BETHANY, W.Va. — The students of Bethany College’s freshmen honors seminar are turning off their cell phones Oct. 17 to raise awareness of the mineral that powers our phones and has caused conflict in the Democratic Republic of Congo.
Marie Shindledecker, of Inwood, W.Va., Natalia Chavez-Brown and Alexia Chavez-Brown, both of Frederick, Md., Paisley Travis, of West Finley, Pa., and Lauren Starr, of Venetia, Pa., are encouraging other students to join them in the Cell Out digital fast from 11 a.m. to 12:30 p.m. Oct. 17 in the Ogden Dining Hall.
Columbite-tantalite, better known as coltan, is a mineral found in large quantities in parts of the Democratic Republic of Congo. When refined, coltan can hold a strong charge for a long period of time, which is necessary for the efficient operation of electronics, including cell phones. Because coltan is so valuable, there are conflicts surrounding control of its mining and production — conflicts that have led to many deaths in the Congo.
In announcing the “Cell Out” the freshmen seminar students said, “It is important to raise awareness about this issue because it isn’t widely discussed. The coltan problem has an effect on millions of people, but you rarely hear about it on any news platform. It’s crucial that we recognize our role in this issue and do all that we can to bring it into light.”
The students and their adviser Dr. Debra Hull credit Bethany alumnus Paul Turner ’90, a missions partner with Global Ministries (Disciples of Christ) in Democratic Republic of Congo, with educating them on the issue and motivating them to tell others.
“These small steps make a difference especially when a ‘cell out’ occurs on multiple campuses,” Turner said. “I applaud the leadership of the Honors Seminar in raising awareness of this issue.”
Hull, interim director of the Honors Program, says she is proud of the students for their efforts to bring attention to this issue.
“In seminar, we are studying chaos theory. This is a perfect example of how a small action like buying a cell phone can have unintended consequences that resonate throughout the world,” she said. “Perhaps another small action, turning your cell phone off for an hour, will have an equally resonating impact.”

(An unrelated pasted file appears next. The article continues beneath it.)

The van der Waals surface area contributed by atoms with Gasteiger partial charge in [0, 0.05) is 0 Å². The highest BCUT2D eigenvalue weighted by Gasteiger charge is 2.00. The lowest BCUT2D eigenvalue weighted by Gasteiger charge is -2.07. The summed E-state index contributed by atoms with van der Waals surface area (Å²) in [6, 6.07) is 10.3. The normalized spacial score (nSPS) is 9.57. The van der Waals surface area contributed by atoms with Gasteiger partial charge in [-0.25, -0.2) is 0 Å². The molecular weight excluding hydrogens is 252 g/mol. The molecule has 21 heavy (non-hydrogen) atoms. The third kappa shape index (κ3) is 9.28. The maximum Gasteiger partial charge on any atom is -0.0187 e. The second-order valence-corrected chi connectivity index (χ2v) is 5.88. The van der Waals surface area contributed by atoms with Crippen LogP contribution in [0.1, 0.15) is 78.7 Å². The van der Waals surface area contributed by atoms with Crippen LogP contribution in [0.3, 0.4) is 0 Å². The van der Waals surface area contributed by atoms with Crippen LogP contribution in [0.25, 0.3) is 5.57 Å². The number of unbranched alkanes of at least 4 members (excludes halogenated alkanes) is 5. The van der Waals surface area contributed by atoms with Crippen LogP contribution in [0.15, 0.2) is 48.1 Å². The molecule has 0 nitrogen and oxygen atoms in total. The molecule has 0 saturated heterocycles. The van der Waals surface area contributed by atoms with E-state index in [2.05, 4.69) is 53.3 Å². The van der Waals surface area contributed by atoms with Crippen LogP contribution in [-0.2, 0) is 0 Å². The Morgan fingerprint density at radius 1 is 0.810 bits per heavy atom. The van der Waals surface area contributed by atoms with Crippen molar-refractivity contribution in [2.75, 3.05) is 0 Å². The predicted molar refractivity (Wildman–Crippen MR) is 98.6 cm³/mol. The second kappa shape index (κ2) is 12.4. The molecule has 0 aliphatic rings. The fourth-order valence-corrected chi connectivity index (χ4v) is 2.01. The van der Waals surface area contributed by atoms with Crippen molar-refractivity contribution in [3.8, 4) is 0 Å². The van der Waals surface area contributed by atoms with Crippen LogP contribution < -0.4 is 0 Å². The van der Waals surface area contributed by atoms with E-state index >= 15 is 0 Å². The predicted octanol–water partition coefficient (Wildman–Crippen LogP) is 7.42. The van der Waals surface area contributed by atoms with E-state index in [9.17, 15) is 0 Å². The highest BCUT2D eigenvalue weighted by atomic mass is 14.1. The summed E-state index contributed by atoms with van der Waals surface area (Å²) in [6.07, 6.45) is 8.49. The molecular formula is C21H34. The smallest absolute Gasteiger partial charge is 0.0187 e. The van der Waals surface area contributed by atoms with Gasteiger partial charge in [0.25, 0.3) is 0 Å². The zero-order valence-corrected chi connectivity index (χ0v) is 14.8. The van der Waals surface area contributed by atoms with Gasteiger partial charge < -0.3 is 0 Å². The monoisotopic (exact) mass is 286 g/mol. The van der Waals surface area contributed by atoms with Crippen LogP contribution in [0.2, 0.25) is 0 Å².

For those who would like to participate, Global Ministries suggest recording the following message:
“I am turning off my cell phone and recording this message to call attention to the violent conflict over the Congo’s valuable natural resources. Rare minerals like coltan are used in digital electronics like cell phones. Armed groups fight over the mining of precious minerals, and the international sale of these minerals helps finance the continuing conflict in the region. Show you support for U.S. and international efforts to shut down this war over the Congo’s valuable resources.”
The Bethany event coincides with Breaking the Silence Congo Week (Oct. 13-20). The advocacy organization Friend of the Congo says the week aims to raise global consciousness about the situation in the Congo and advocate for peace, justice and human dignity in partnership with the Congolese people. A global Cell Out is planned for Oct. 16.
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Bethany College, founded in 1840, is the oldest private college in West Virginia. The Bethany experience focuses on academic excellence in the area of liberal arts and prepares students for a lifetime of work and a life of significance.